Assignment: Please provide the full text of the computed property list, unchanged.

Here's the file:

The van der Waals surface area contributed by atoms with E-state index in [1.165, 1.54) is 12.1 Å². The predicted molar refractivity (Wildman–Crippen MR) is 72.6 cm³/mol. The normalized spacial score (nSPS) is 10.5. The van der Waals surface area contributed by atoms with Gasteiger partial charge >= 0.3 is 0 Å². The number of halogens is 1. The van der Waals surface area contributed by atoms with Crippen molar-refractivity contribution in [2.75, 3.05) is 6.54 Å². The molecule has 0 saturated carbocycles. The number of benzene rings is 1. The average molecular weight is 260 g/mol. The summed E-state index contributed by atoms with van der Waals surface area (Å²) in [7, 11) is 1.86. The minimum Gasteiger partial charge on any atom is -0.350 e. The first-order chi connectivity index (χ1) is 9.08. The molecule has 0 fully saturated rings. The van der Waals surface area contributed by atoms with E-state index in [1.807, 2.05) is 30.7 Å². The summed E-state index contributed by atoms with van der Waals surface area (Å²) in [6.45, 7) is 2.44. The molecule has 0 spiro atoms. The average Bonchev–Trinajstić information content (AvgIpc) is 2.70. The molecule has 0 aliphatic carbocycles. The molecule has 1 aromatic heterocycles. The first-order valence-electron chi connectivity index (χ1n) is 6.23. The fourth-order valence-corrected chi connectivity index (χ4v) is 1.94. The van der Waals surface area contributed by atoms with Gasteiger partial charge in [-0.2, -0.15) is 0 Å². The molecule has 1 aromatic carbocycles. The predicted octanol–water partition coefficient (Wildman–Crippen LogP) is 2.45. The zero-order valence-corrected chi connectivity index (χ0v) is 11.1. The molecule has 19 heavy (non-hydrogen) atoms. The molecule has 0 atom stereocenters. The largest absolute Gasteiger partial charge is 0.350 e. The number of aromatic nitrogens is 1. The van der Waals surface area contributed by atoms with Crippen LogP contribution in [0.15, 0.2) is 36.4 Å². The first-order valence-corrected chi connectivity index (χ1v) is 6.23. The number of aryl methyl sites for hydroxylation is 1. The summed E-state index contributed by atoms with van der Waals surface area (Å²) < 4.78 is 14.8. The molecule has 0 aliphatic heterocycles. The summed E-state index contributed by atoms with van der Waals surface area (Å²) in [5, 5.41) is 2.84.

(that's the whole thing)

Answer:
The van der Waals surface area contributed by atoms with E-state index in [1.165, 1.54) is 12.1 Å². The predicted molar refractivity (Wildman–Crippen MR) is 72.6 cm³/mol. The normalized spacial score (nSPS) is 10.5. The van der Waals surface area contributed by atoms with Gasteiger partial charge >= 0.3 is 0 Å². The number of halogens is 1. The van der Waals surface area contributed by atoms with Crippen molar-refractivity contribution in [2.75, 3.05) is 6.54 Å². The molecule has 0 saturated carbocycles. The number of benzene rings is 1. The average molecular weight is 260 g/mol. The summed E-state index contributed by atoms with van der Waals surface area (Å²) in [7, 11) is 1.86. The minimum Gasteiger partial charge on any atom is -0.350 e. The first-order chi connectivity index (χ1) is 9.08. The molecule has 0 fully saturated rings. The van der Waals surface area contributed by atoms with E-state index in [1.807, 2.05) is 30.7 Å². The summed E-state index contributed by atoms with van der Waals surface area (Å²) in [6.45, 7) is 2.44. The molecule has 0 spiro atoms. The average Bonchev–Trinajstić information content (AvgIpc) is 2.70. The molecule has 0 aliphatic carbocycles. The molecule has 1 aromatic heterocycles. The first-order valence-electron chi connectivity index (χ1n) is 6.23. The fourth-order valence-corrected chi connectivity index (χ4v) is 1.94. The van der Waals surface area contributed by atoms with Gasteiger partial charge in [-0.2, -0.15) is 0 Å². The molecule has 1 aromatic carbocycles. The predicted octanol–water partition coefficient (Wildman–Crippen LogP) is 2.45. The zero-order valence-corrected chi connectivity index (χ0v) is 11.1. The molecule has 19 heavy (non-hydrogen) atoms. The molecule has 0 atom stereocenters. The largest absolute Gasteiger partial charge is 0.350 e. The number of aromatic nitrogens is 1. The van der Waals surface area contributed by atoms with Crippen LogP contribution in [0.15, 0.2) is 36.4 Å². The first-order valence-corrected chi connectivity index (χ1v) is 6.23. The number of aryl methyl sites for hydroxylation is 1. The summed E-state index contributed by atoms with van der Waals surface area (Å²) < 4.78 is 14.8. The molecule has 0 aliphatic heterocycles. The summed E-state index contributed by atoms with van der Waals surface area (Å²) in [5, 5.41) is 2.84.